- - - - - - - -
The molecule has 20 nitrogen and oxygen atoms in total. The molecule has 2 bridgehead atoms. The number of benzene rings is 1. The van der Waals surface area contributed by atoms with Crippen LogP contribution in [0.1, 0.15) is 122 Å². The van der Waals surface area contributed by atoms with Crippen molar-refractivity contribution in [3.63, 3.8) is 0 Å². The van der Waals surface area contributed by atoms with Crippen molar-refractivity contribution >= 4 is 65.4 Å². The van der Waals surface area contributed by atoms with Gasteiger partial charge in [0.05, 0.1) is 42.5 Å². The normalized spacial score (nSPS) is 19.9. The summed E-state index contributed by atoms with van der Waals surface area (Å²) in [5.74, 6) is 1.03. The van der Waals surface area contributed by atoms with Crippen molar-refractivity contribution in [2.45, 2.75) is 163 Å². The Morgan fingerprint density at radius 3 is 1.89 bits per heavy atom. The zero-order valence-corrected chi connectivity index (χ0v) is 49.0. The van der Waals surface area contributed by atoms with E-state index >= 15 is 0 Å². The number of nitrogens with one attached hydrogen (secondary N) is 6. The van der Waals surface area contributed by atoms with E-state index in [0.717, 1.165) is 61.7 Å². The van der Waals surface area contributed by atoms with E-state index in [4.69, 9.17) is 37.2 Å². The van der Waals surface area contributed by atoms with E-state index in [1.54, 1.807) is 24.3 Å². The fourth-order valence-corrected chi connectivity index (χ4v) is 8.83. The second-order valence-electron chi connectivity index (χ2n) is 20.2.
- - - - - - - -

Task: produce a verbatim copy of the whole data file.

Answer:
The molecule has 20 nitrogen and oxygen atoms in total. The molecule has 2 bridgehead atoms. The number of benzene rings is 1. The van der Waals surface area contributed by atoms with Crippen LogP contribution in [0.1, 0.15) is 122 Å². The van der Waals surface area contributed by atoms with Crippen molar-refractivity contribution in [3.63, 3.8) is 0 Å². The van der Waals surface area contributed by atoms with Crippen molar-refractivity contribution >= 4 is 65.4 Å². The van der Waals surface area contributed by atoms with Gasteiger partial charge in [0.05, 0.1) is 42.5 Å². The normalized spacial score (nSPS) is 19.9. The summed E-state index contributed by atoms with van der Waals surface area (Å²) in [5.74, 6) is 1.03. The van der Waals surface area contributed by atoms with Crippen molar-refractivity contribution in [2.45, 2.75) is 163 Å². The Morgan fingerprint density at radius 3 is 1.89 bits per heavy atom. The zero-order valence-corrected chi connectivity index (χ0v) is 49.0. The van der Waals surface area contributed by atoms with E-state index >= 15 is 0 Å². The number of nitrogens with one attached hydrogen (secondary N) is 6. The van der Waals surface area contributed by atoms with E-state index in [0.717, 1.165) is 61.7 Å². The van der Waals surface area contributed by atoms with E-state index in [4.69, 9.17) is 37.2 Å². The van der Waals surface area contributed by atoms with E-state index in [1.54, 1.807) is 24.3 Å². The fourth-order valence-corrected chi connectivity index (χ4v) is 8.83. The second-order valence-electron chi connectivity index (χ2n) is 20.2.